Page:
Rumblings over a new USDA policy about which synthetic (non-organic) materials can be used in organic agriculture sparked heated blowback on legal and political fronts during a four-day meeting late last month of the National Organic Standards Board (NOSB) in Texas. Those against the new policy believe it could make it more difficult for the NOSB to phase out allowable synthetic and non-organic materials from organic foods and therefore weaken organic standards. Attracting the most media attention was the April 29 arrest of Alexis Baden-Mayer, political director of the Organic Consumers Association, who was handcuffed and hauled away by the police. Banner waving and chanting against the change also marked opposition tactics during the meeting. “It’s a terrible change to the process,” Baden-Mayer, who was charged with criminal trespass and released on a $1,000 bond, told a Capital Press reporter. Then there was a letter fired off to USDA Secretary Tom Vilsack several days before the meeting by two members of Congress — the principal authors of the 1990 Organic Foods Production Act — expressing dismay over the new policy and asking USDA to review it. Synthetics? What’s this all about? But wait. Isn’t food bearing the organic seal supposed to be produced without the use of materials such as synthetic pesticides and factory-made fertilizers? The answer to that question is, “Yes, almost always — but not always.” It turns out that some crops or livestock can’t be raised without synthetic materials. But that doesn’t mean farmers get a free pass to use them forever. Instead, these materials are put on a “National List of Allowed and Prohibited Substances,” which lists exceptions to the ban on synthetics in organic farming. After five years, under a “sunset process,” the material in question is to be automatically removed from the list — unless a two-thirds majority of the NOSB votes to keep it on the list. At least, that’s the way it’s been done for the past decade. The underlying goal of the “sunset process” is to motivate the industry to find or develop organic alternative materials. This, in turn, fits in with the consumer’s desire to keep foods bearing the organic seal as “pure as possible.” An important part of this process is the opportunity for interested parties such as farmers, processors, consumers and organic groups to submit comments during two public meetings. A good example can be seen in what happened to hops, a key ingredient in beer. Previously, non-organic hops were allowed to be used in organically made beer. But, in 2010, the NOSB allowed conventional hops to sunset from the list, effective 2013. As a result, only hops that are grown organically may now be used in beer that’s labeled organic. Although the system appeared to be working well, USDA reversed this policy last fall without going through a public process to do so. Now, even though the materials will still be reviewed, a synthetic material will stay on the National List unless a two-thirds majority of the board votes to remove it. In other words, it’s going to be harder — some opponents say almost impossible — to remove these materials from the list. “The land of the midnight sun,” is how Mark Kastel, co-founder of organic industry watchdog Cornucopia, describes this change to the sunset process. It matters, he said, because it’s about consumer confidence and the integrity of the industry. “Organics is not supposed to be controlled by corporate interests or by minions at the USDA,” he told Food Safety News. “It’s supposed to be an alternative to conventional agriculture, and the lines between the two shouldn’t be blurred. The NOSB plays a key role in this. The NOSB meetings are where the rubber hits the road.” Kastel said that the concern now is that a troubling number of current NOSB members are representatives of industry heavyweights such as Earthbound Farm, Driscolls, Whole Foods, CROPP Cooperative and Zirkle, although smaller-scale farmers and processors are also in this mix of members. “It’s a power grab,” he said, referring to the larger companies and their increasing influence on the industry, which, at its beginning, was rooted in family-scale farms and operations. But Laura Batcha, CEO and executive director of the Organic Trade Association, told Food Safety News that what’s referred to as “big food” or “big ag” sometimes involves large companies contracting with many small farmers and processors. “It’s potentially misleading to draw bright lines between the two,” she said. Why does this matter to you and me? A lot of it comes down to who’s running the show. At the heart of the controversy is NOSB’s role in providing advice to USDA on which substances should be allowed or prohibited in organic farming and processing based on criteria under the Organic Foods Production Act. Established in 1990, the 15-member citizen oversight board represents different sectors of the industry: growers, processors, retailers, consumers, environmentalists, a scientist and an organic certification representative. As such, it is not supposed to be in the grip of USDA, but rather an entity that the agency turns to for advice and counsel on this issue and others. Corncopia’s co-director Will Fantle said the board was created to be a buffer to prevent total control of the organic sector by USDA and big agribusiness interests. However, as organics has grown from a “step-child” of agriculture to a full-blown powerhouse, with an expected $35 billion in revenues this year, some smaller-scale organic farmers and processors say “Big Ag” has jumped on board, many times buying smaller organic farms and companies. Fearing their voices are being drowned out, they point to the current NOSB membership as an example.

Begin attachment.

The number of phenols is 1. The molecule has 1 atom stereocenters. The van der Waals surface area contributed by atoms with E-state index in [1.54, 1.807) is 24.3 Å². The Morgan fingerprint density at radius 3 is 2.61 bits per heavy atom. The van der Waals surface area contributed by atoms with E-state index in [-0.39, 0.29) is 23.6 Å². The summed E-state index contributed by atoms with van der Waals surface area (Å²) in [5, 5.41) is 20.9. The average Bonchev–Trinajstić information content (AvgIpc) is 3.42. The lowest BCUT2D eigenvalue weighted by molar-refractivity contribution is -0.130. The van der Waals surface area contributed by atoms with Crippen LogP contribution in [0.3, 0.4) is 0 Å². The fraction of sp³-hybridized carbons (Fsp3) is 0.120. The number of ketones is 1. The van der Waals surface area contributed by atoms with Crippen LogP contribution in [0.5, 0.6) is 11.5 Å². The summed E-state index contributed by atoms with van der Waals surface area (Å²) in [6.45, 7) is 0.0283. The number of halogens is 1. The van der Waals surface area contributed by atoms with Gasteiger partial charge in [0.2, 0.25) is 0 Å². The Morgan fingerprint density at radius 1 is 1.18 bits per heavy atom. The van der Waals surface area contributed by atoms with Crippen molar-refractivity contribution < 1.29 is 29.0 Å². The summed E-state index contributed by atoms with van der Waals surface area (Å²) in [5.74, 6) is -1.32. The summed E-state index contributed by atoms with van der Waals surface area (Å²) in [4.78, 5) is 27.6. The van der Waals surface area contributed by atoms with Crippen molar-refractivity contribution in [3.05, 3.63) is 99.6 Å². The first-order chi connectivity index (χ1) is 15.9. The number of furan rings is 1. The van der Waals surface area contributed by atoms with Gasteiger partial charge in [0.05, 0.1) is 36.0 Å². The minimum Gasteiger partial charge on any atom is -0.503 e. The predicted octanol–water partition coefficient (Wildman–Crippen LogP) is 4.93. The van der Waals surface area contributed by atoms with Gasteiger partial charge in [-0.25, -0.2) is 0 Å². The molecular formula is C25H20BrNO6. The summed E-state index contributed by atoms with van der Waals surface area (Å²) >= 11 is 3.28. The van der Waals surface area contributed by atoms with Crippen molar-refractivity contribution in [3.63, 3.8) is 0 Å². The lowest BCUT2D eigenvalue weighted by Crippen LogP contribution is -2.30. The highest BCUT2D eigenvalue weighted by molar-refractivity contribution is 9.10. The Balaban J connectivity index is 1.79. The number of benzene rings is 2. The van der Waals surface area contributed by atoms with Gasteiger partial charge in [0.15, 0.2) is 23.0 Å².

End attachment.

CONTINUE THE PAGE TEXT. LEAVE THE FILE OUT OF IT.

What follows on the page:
But Miles McEvoy, deputy administrator of USDA’s National Organic Program, who sent out the memo about the new “sunset” policy, said in an email to Food Safety News that the reforms protect organic farmers and consumers by ensuring that any changes to organic rules, including adding items to the list of approved synthetic materials, are only made with the support of a strong majority of the board.